2012 is now looming around the corner, and with it comes another year of TV watching (if you’re like us, that is). Unfortunately, though, for every Breaking Bad, Mad Men, or Boardwalk Empire, there are about a dozen clunkers that just keep rolling onward, shows which should have ended years ago. With that in mind, we here at ScreenCrave decided to group together the five TV shows that most desperately need to be put out of their misery. From former classics to programs that were never good to begin with, these are the shows we hope fade to black in 2012.
5. The Office (NBC | 2005 – ? | 8 seasons)
Ok, let’s be honest here—The Office, now in its eighth season, really ran out of steam somewhere around season six (although some of the hardcore among us will argue that everything after seasons two or three has been a waste). Add to that fact that season seven featured the farewell of Steve Carell (really the last reason to watch the show after the saccharine overreaching of the fifth and six seasons), as well as a gimmicky series of celebrity guest appearances, and you’ve got yourself a recipe for a show well beyond its prime. The Office used to be a sharp, hilariously melancholic (or melancholically hilarious) view of life in an American office. Now it just feels like NBC’s Thursday night placeholder because the network simply has nothing else to put in its place. There are still a few chuckles to be found on an episode-by-episode basis, but overall, this Office needs to be closed.
4. Whitney (NBC | 2011 – ? | 1 season)
A typical “hey, let’s give a stand-up comic the routine sitcom deal, and since the comic is female, let’s make the show about relationships, because that’s all women care about, right guys?” sitcom, Whitney is almost offensive in its banality, clichéd setups, and stereotypes. Yet another show about a young woman trying to make it in a big city (according to the world of sitcoms, only two types of lead female roles exist: sharply sarcastic blue collar moms or young women trying to make it in the big city), Whitney’s jokes fall flat, and rely entirely on the “gosh isn’t is sooooo shocking to hear a woman talk frankly about sex?!?” variety of gags that aren’t all that shocking in a post-Sarah Silverman world. Please, please, please stop this, NBC—we’re begging you.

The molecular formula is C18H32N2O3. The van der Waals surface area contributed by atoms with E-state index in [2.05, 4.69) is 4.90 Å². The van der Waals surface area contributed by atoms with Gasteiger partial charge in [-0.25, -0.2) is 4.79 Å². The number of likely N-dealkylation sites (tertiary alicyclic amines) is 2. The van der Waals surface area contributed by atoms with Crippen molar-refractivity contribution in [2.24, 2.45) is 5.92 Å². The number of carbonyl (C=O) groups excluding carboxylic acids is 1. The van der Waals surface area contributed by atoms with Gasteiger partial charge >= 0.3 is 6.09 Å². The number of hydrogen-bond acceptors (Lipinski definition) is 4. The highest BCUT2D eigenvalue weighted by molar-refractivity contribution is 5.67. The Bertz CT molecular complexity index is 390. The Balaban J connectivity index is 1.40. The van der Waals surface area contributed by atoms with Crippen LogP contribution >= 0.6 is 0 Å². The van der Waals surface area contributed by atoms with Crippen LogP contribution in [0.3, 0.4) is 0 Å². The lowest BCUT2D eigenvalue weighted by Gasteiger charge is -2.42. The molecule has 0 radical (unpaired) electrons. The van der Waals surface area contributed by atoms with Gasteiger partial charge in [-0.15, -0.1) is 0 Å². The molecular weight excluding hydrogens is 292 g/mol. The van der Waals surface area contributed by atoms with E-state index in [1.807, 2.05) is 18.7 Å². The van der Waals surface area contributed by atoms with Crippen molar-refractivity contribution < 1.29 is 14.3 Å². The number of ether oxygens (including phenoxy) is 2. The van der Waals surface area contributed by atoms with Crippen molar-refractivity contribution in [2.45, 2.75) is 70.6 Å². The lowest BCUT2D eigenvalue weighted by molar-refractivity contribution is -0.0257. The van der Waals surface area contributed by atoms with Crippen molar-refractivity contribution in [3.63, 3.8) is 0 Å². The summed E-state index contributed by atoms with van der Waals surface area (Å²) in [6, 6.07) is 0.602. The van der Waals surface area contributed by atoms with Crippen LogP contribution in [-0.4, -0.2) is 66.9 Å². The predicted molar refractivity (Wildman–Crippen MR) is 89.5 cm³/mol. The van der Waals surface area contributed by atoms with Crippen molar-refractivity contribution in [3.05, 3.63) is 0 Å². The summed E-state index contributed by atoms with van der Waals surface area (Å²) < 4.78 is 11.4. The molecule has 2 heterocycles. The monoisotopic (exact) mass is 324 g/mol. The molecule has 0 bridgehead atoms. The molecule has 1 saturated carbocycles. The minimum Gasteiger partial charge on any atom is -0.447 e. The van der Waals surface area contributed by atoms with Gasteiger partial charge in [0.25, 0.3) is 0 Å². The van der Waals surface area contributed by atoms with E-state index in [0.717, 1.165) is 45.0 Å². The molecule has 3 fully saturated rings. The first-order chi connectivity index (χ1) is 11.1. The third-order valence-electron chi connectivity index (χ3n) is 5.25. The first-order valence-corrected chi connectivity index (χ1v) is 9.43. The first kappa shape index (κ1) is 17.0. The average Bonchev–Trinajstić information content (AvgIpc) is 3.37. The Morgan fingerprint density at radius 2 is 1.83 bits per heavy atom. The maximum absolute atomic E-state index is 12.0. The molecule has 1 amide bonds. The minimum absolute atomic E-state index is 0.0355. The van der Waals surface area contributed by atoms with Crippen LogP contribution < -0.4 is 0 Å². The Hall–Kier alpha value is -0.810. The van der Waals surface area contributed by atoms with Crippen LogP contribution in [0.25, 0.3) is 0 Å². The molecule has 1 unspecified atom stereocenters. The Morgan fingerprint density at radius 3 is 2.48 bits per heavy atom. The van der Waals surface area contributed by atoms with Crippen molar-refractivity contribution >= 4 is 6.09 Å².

3. House, M.D. (FOX | 2004 – ? | 8 seasons)
Like The Office, House, M.D., has been running for eight seasons now. And, like The Office, House, M.D. ceased being relevant and excellent sometime around the end of season three. Despite the perfect—simply perfect—performance of Hugh Laurie as the Sherlock Holmes stand-in Dr. House, a crabby medical genius, House ran out of steam long ago. The problem? House essentially begins every series introducing a series of changes and plot shake-ups, only to close every season returning to the exact same status quo the showrunners seem to believe the audience demands. No matter what happens (House falling in love, House falling out of love, House losing his team, House regaining his team, House trying to change, House refusing to change, etc), the show’s writers force the show to always return to where it started, always hitting the reset button rather than allowing the show to evolve and grow. The final result? House grew stagnant sometime around season three or four, and the past four years have been nothing but replicating the model established by the first four seasons. For a show about a genius, House, M.D. sure seems dedicated to mediocrity.
2. Dexter (Showtime | 2006 – ? | 6 seasons)
Dexter, a show about a Florida police officer/ serial killer with a heart of gold and who only kills other killers, suffers from the same problem as House, M.D.—despite a consistently brilliant performance by the lead actor (Michael C. Hall), Dexter is a program in which each season desperately attempts to hit the reset button. Sure, there have been some shocking moments along the way (the season four death of Dexter’s unsuspecting wife was a shock), but the show has essentially been one long cheat. Every season since season two sets up Dexter’s inevitable capture and reveal of his true nature to his family, only to feature a last-minute escape or cheat in which Dexter can live to provide Showtime with another season of high ratings. Because of this, each season has become 13 episodes of water-treading, in which the show runners attempt to pad out the series until they can finally tell the only new Dexter story that’s left to tell—his eventual capture/reveal. Everything else is just marking time, which explains why the past few seasons have been massive bore-fests. And if you can’t make a show about a serial killer who only murders other killers while moonlighting as a blood spatter analyst for the local PD interesting, you’ve got some major problems. It’s time for the show to stop treading water and bring down the endgame, which the only place Dexter has left to go.
1. The Simpsons (FOX | 1989 – ? | 23 seasons)
Look, we here at ScreenCrave love The Simpsons as much as anyone else, but let’s be honest—the show peaked with season four (1992 – 1993) and ceased being great around 1997 or 1998. Everything since then has run the gamut from merely ‘pretty good’ to ‘shockingly bad.’ Yes, it may be a beloved television institution, but when your TV show hit its peak 20 years ago, and hasn’t been great for about 15, well, it’s probably time to walk away with a little dignity and a lot of money. It’s given us 23 years, far more than anyone else has, and after a full-length film, 500 episodes, and an endless number of catchphrases and advertising tie-ins, The Simpsons has done it all, except end on a high note.
What show do you want to see end in 2012?